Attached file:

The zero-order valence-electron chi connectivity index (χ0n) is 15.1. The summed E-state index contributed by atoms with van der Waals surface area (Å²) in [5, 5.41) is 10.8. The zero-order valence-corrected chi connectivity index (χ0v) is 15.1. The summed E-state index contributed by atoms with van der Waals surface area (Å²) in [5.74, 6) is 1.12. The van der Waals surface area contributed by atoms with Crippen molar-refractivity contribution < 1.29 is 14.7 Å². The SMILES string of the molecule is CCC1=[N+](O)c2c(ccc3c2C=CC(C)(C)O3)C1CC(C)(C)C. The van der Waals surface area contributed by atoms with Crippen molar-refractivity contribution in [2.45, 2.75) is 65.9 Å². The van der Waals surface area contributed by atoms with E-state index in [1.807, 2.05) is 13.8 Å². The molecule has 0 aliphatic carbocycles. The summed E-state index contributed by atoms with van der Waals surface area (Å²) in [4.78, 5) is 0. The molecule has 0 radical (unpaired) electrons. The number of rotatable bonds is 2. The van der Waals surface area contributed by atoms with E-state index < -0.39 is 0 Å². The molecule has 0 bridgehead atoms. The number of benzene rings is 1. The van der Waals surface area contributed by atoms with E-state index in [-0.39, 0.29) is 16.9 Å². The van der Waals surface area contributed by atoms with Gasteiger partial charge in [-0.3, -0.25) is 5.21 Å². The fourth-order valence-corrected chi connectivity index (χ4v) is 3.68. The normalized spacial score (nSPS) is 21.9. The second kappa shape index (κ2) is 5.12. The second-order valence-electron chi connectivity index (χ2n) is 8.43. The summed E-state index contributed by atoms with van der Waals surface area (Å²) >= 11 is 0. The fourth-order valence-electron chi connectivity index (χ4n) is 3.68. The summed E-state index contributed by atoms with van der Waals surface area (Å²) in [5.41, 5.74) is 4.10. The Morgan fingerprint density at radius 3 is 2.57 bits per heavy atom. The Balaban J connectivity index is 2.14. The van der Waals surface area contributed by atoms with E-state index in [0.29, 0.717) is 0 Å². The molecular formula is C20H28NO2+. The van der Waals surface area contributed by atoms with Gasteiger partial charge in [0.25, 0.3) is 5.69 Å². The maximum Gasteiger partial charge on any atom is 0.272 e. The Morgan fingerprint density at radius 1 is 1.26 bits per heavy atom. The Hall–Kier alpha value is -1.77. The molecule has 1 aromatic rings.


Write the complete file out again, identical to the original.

The zero-order valence-electron chi connectivity index (χ0n) is 15.1. The summed E-state index contributed by atoms with van der Waals surface area (Å²) in [5, 5.41) is 10.8. The zero-order valence-corrected chi connectivity index (χ0v) is 15.1. The summed E-state index contributed by atoms with van der Waals surface area (Å²) in [5.74, 6) is 1.12. The van der Waals surface area contributed by atoms with Crippen molar-refractivity contribution < 1.29 is 14.7 Å². The SMILES string of the molecule is CCC1=[N+](O)c2c(ccc3c2C=CC(C)(C)O3)C1CC(C)(C)C. The van der Waals surface area contributed by atoms with Crippen molar-refractivity contribution in [2.45, 2.75) is 65.9 Å². The van der Waals surface area contributed by atoms with E-state index in [1.807, 2.05) is 13.8 Å². The molecule has 0 aliphatic carbocycles. The summed E-state index contributed by atoms with van der Waals surface area (Å²) in [4.78, 5) is 0. The molecule has 0 radical (unpaired) electrons. The number of rotatable bonds is 2. The van der Waals surface area contributed by atoms with E-state index < -0.39 is 0 Å². The molecule has 0 bridgehead atoms. The number of benzene rings is 1. The van der Waals surface area contributed by atoms with E-state index in [-0.39, 0.29) is 16.9 Å². The van der Waals surface area contributed by atoms with Gasteiger partial charge in [-0.3, -0.25) is 5.21 Å². The fourth-order valence-corrected chi connectivity index (χ4v) is 3.68. The normalized spacial score (nSPS) is 21.9. The second kappa shape index (κ2) is 5.12. The second-order valence-electron chi connectivity index (χ2n) is 8.43. The summed E-state index contributed by atoms with van der Waals surface area (Å²) >= 11 is 0. The fourth-order valence-electron chi connectivity index (χ4n) is 3.68. The summed E-state index contributed by atoms with van der Waals surface area (Å²) in [5.41, 5.74) is 4.10. The Morgan fingerprint density at radius 3 is 2.57 bits per heavy atom. The Balaban J connectivity index is 2.14. The van der Waals surface area contributed by atoms with E-state index in [0.29, 0.717) is 0 Å². The molecular formula is C20H28NO2+. The van der Waals surface area contributed by atoms with Gasteiger partial charge in [0.25, 0.3) is 5.69 Å². The maximum Gasteiger partial charge on any atom is 0.272 e. The Morgan fingerprint density at radius 1 is 1.26 bits per heavy atom. The Hall–Kier alpha value is -1.77. The molecule has 1 aromatic rings.